By then, her "Can We Talk?" catch phrase was known throughout America. She was on top of the world until Fox offered Rivers her own talk show airing opposite "The Tonight Show" in 1986. Carson never spoke to her again and banned her from the show. Jimmy Fallon was the first person to allow her to return during his first episode as host this year.
Her Fox show, "The Late Show Starring Joan Rivers," was short-lived. The network fired Rivers and her husband when she challenged the decision to fire him from his job as a producer on the show. Then, in 1987, Rosenberg committed suicide, devastating the comedian. Rivers became bulimic and estranged from her daughter, and she contemplated suicide herself.
"I had no choice but to come out of it, because of Melissa," Rivers told The Sunday Times in 2006.
A year later, she moved to New York City and landed a role in Neil Simon's "Broadway Bound," for which she received rave reviews. In 1988, she launched "The Joan Rivers Show" with her co-host, her little dog Spike. In 1990, she won a Daytime Emmy for Best Talk Show Host.
In the next decade, Rivers continued to experiment with other TV show formats and began selling jewelry on QVC. She reconciled with Melissa, and the pair starred in a movie that dramatized their lives and sparked their partnership on E! as red carpet and fashion commentators. Rivers also won a Tony Award for her role in "Sally Marr and Her Escorts."
Since then, Rivers appeared on several TV shows, such as "Suddenly Susan" and "Nip/Tuck" and "Celebrity Apprentice," headlined in Las Vegas and wrote 12 books. Her last, "Diary of a Mad Diva," was published this year.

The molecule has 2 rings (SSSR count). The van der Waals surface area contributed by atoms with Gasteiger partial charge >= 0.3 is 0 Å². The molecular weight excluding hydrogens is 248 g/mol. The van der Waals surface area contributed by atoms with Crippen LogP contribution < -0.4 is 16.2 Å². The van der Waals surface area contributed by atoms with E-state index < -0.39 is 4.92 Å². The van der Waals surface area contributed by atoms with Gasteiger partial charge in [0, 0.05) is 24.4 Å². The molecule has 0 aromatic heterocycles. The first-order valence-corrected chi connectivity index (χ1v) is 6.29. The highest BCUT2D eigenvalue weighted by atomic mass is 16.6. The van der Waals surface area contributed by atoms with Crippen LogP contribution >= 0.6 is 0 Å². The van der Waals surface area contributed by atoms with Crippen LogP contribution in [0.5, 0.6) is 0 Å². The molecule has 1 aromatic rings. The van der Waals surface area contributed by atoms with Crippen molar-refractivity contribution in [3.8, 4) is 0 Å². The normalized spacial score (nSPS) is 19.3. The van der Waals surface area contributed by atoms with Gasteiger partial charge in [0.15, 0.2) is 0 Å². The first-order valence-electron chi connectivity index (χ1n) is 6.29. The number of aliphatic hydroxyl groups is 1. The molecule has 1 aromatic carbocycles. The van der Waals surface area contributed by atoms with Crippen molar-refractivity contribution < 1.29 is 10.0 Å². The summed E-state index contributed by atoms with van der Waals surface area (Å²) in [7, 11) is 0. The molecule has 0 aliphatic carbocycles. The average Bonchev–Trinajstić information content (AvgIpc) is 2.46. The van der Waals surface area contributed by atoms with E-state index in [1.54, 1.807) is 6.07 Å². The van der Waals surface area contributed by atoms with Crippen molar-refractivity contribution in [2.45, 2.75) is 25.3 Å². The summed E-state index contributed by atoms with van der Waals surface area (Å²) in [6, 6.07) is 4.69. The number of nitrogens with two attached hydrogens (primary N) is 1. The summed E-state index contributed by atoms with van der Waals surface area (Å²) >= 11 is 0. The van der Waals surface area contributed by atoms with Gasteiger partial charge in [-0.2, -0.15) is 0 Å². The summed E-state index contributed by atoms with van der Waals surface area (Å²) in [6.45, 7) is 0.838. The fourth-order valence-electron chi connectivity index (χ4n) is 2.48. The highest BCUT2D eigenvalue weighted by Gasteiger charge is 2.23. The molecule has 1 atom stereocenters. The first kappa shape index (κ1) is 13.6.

"I'm terrified if it looks like nobody wants me," Rivers told The Toronto Star in July. "How long will that go on? Forever. In our business, you never know. ... And it's not the money. I joke about that enough but that isn't what drives me. I love the performing. I love the work."
In recent years, death came up a lot in Rivers' interviews and jokes as she coped with the loss of good friends. The night before she was hospitalized, Rivers did an hour of stand-up at the Laurie Beechman Theatre in New York City, where she joked, according to the New York Daily News: "I'm 81 — I could go at any moment. I could fall over right here and you all could say, 'I was there!'"
She told The Times of London four years ago that she "would not want to live if I could not perform. It's in my will. I am not to be revived unless I can do an hour of stand-up. I don't fear it."